Much that appears suddenly happens slowly.
The United States has now spent the first fifth of the 21st century more or less acting drunk. And although we were more or less welcomed back to our usual seat at the head of the table in 2008 — in spite of a ginned-up invasion, torture, mercenaries, and a financial crisis — the world started learning to hedge against us.
A dozen years, a handful of government shutdowns, and 200,000 Covid deaths later, it should come as no surprise that we’ve authored much of the instability we struggle to comprehend.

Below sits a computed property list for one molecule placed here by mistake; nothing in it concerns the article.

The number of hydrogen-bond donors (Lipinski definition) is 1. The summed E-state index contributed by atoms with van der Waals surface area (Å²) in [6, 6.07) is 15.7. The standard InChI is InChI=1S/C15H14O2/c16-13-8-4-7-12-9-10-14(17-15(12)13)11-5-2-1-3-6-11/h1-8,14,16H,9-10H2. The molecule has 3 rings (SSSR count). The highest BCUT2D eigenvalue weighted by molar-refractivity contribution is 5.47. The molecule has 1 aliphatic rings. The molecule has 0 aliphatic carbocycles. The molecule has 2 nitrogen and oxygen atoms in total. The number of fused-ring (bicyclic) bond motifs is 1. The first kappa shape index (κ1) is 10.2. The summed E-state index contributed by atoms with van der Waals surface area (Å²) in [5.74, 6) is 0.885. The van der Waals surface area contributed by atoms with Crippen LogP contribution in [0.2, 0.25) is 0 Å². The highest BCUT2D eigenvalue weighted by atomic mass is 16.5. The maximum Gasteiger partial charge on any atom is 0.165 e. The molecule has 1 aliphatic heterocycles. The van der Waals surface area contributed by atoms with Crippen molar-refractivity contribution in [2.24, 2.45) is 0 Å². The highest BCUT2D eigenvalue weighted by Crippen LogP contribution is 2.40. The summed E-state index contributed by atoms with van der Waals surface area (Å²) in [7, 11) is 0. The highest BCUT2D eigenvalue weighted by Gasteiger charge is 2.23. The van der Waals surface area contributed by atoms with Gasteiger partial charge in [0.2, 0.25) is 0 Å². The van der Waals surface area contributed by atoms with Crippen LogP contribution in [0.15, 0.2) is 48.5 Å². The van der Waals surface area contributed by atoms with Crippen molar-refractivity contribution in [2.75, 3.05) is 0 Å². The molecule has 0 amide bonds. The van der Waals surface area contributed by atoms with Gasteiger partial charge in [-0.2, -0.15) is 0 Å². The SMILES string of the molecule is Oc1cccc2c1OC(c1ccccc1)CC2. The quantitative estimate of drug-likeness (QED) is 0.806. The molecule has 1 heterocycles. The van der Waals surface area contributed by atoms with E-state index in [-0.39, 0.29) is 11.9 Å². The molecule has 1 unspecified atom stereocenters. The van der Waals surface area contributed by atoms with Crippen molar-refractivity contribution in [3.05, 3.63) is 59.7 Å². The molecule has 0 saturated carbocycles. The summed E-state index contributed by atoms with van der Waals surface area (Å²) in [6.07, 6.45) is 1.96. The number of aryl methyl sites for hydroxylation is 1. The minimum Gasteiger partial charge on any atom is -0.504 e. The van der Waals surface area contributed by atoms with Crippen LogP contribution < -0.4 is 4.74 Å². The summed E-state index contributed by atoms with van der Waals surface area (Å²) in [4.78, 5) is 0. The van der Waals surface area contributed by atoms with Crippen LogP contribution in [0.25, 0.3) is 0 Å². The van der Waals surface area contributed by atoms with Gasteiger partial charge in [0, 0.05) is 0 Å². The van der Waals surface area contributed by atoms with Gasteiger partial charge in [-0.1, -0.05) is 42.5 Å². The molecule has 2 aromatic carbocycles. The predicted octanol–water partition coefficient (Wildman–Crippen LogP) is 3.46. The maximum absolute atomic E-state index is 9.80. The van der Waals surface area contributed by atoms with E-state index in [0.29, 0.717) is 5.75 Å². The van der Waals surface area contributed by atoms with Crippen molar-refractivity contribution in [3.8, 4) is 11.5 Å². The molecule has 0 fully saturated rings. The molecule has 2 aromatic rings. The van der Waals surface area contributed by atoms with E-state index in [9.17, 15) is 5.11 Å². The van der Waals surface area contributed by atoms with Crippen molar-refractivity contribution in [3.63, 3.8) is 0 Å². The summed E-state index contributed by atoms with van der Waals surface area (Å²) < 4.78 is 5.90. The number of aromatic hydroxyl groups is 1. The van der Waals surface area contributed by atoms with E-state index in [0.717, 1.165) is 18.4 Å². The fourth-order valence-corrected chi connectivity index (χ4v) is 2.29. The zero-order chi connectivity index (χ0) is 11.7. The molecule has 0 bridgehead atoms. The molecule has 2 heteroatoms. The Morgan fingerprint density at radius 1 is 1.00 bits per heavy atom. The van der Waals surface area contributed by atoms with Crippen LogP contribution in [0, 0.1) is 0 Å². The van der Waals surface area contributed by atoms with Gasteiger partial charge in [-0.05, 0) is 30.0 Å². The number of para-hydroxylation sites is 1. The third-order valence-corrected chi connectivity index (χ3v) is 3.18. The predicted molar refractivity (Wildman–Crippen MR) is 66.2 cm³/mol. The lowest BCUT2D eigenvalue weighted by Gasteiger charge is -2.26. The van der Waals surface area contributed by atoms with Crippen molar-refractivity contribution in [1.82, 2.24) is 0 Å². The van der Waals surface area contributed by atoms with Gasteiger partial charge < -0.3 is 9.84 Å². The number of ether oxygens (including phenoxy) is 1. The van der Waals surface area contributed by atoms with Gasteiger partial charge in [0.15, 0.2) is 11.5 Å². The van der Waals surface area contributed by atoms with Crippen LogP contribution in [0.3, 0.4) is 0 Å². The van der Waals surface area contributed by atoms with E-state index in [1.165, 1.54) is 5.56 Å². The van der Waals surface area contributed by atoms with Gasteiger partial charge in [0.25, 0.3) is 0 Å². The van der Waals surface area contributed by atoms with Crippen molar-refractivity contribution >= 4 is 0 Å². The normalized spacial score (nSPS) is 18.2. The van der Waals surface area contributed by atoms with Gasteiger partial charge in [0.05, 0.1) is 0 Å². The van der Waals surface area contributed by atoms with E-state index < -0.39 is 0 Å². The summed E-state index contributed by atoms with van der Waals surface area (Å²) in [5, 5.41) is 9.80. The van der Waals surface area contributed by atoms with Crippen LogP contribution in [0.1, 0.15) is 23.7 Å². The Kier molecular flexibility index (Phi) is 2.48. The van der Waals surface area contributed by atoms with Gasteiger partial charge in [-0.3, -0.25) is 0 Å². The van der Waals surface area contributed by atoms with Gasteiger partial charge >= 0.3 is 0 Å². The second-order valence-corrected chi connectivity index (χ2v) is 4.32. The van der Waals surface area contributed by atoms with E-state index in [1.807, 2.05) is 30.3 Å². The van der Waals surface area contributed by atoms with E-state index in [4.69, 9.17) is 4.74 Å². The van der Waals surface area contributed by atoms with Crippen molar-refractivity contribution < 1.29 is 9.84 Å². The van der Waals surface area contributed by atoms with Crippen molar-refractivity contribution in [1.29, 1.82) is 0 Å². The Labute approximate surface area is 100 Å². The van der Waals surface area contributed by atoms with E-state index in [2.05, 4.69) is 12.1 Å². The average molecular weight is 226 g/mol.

Twenty years is a long time to be out of ideas. The rest of the world is moving on — as best they can in the presence of a drunk uncle who could dynamite the whole party at any time.
[Assuming there is a 22nd century, I’m convinced two histories will be written: one will be a history of the nuclear presidency from Truman to Bush 41. The other will be a history of the post-Cold War nuclear presidency — the story of an institution entrusted with unprecedented powers to meet one threat becoming the prize of a process totally overwhelmed by internecine squabbles.]